Benefits of using a roll-up strategy to expand operations
Companies that properly implement a roll-up strategy often enjoy the following benefits:
Increased economies of scale
Purchasing smaller companies and combining them into a single entity makes it easier to share resources. It's also a great way to reduce operational costs since the acquirer can leverage its buying power to get lower prices on goods and services. Even with the reduction in operational costs, the selling price can remain constant, which results in additional value and revenue. This leads to increased economies of scale, which are the cost advantages a company experiences when production becomes more efficient.
Reduction in competition
By purchasing smaller companies, the larger company increases its market share and reduces its competition. Smaller companies can take away market share from a larger company, but by employing a roll-up strategy, there are fewer companies in the industry. Increased market dominance can make it easier to negotiate lower prices with suppliers, since having a larger order volume increases buying power. Having a competitive advantage in the market can also make it easier to focus resources and develop new products since there's not as much risk.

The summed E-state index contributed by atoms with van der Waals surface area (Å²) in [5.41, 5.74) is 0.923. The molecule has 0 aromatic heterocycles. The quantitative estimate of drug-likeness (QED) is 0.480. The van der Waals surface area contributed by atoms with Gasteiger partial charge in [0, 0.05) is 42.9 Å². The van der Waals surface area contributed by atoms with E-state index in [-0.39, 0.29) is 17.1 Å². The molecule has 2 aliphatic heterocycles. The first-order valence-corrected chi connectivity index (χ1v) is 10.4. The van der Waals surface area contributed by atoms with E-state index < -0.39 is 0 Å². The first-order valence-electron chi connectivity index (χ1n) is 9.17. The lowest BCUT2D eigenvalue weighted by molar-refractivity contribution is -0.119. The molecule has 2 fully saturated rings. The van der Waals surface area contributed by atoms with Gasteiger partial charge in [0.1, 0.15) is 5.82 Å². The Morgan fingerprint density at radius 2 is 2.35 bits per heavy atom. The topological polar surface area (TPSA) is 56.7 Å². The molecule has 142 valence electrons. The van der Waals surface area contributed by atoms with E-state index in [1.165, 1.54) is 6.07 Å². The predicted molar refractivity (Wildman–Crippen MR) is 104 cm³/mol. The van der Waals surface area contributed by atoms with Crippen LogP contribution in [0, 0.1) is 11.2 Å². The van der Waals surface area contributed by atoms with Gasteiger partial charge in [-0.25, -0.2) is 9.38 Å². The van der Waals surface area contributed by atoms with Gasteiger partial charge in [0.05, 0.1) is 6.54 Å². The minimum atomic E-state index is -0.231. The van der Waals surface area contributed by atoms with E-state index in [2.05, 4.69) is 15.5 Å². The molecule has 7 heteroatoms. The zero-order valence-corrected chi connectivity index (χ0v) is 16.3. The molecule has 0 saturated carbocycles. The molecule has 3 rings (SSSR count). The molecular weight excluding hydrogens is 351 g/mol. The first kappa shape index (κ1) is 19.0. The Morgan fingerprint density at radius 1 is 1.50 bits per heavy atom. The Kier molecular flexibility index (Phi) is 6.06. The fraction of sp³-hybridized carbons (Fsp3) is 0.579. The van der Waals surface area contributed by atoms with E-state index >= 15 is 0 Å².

A company that implements a roll-up strategy can increase its value without making significant operational improvements and changing its growth strategies. When the company properly implements the strategy, the new company becomes more valuable and can attract additional customers. Later, if the company decides to sell it, it may be able to enjoy additional leverage when it comes to setting a final price.
Enhanced ability to cross-sell
Roll-ups allow a company to sell a wider range of products and attract more customers. The ability to cross-sell can give the company a significant competitive advantage over the competition since it allows customers to access products from a single entity. This can result in an expansion of the customer base and even allow the company to develop new products to sell to a newer portion of the market.
How to implement a roll-up strategy
Here are a few steps you can take to implement a roll-up strategy for your company: